Business Process Design Definition and Tools, With David Mainville

Manuela Aggio November 24, 2023
- 6 min read

Business process design is the starting point of any solid business strategy. This runs for Service Management, but it can also be applied to the rest of the enterprise. It creates a roadmap for teams to follow and incorporate to their workflows, guaranteeing operational efficiency and that technology is being leveraged at its full potential.

On the 74th episode of Ticket Volume, David Mainville – CEO and Co-Founder of Navvia, a company dedicated to process documentation – breaks down the business process design to make sure it's accurate and thorough from the start. He also explores the tools that can assist the task and looks at some common pitfalls to avoid when doing so.

Keep reading for a concise overview of the episode, and remember to sign up for our monthly webinars to participate in real-time conversations!



How to design a business process

Designing robust and resilient business processes lays the foundation upon which everything else arises to operate smoothly and efficiently. However, not everybody necessarily understands exactly what business processes are and how they are built. 

To clear this out, David Mainville started the episode by defining what business processes are not; he explained that they are not procedures, and they are not tools.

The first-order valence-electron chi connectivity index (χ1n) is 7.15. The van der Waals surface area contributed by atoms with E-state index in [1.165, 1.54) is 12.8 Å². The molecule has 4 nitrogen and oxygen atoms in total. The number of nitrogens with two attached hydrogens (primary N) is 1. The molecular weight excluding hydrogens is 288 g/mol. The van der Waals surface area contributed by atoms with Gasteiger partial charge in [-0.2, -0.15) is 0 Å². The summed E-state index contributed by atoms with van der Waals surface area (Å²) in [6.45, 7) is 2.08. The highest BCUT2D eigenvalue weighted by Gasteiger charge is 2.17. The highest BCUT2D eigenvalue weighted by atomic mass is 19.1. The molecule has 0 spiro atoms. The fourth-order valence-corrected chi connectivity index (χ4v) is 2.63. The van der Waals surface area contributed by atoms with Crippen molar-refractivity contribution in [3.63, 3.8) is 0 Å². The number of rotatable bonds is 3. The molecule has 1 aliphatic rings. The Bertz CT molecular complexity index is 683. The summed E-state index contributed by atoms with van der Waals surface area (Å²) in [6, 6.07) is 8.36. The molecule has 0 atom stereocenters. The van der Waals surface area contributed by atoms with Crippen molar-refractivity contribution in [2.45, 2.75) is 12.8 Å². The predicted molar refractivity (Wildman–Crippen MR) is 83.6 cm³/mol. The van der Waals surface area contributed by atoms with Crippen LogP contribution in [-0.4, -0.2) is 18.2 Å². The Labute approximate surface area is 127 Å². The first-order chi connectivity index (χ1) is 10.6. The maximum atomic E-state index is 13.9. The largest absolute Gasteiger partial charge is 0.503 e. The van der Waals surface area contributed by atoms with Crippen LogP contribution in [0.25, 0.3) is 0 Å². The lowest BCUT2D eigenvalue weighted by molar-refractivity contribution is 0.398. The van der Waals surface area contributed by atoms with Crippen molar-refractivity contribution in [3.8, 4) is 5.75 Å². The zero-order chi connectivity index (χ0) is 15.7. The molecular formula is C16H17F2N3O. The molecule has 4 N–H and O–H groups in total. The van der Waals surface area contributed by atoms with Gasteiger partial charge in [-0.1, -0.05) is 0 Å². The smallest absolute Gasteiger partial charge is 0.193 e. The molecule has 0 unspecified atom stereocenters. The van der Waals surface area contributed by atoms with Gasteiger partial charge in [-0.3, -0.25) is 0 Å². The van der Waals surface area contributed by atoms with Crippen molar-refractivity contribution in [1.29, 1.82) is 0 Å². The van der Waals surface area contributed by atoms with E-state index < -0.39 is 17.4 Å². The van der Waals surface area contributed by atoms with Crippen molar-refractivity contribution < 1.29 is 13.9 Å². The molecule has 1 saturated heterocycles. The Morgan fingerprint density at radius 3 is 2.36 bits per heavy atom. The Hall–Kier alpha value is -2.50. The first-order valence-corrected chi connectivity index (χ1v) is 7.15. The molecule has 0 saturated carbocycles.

A procedure is more specific and its guidelines only define a certain part of the process that operates at a higher level. As for tools, although technology plays an important role in streamlining pre existing processes, it doesn’t mark out the rules that state how they should be carried out.

A business process can be best understood as a blueprint: it’s not just a flow chart, and designing it involves bringing together a wide range of elements. This includes rules, responsibilities, metrics, policies, and technical elements that set out the guidelines on how to carry out certain tasks. 



"What’s my rule? Who is the owner of the process? Who updates it? Who trains people on the process? Who communicates the value of the process? Who governs the process? So, it’s not the technology, it’s not the procedures, it really is that overarching blueprint that takes you from point A to point B."

David Mainville 
CEO and Co-Founder of Navvia
Episode 74 of Ticket Volume


So, David made the argument that a solid strategy has to combine the power of robust processes and technology that supports them. However, for this to work smoothly, designing your business processes is the first step to take and you have to dedicate enough time, effort, and teamwork to make it as accurate as possible from the start. 

This way, you will know which features to look for in a tool (for instance, in Service Management, what capabilities to consider or prioritize before choosing your service desk software) and avoid future rework and disruptions.

Business process design tools

Process documentation technology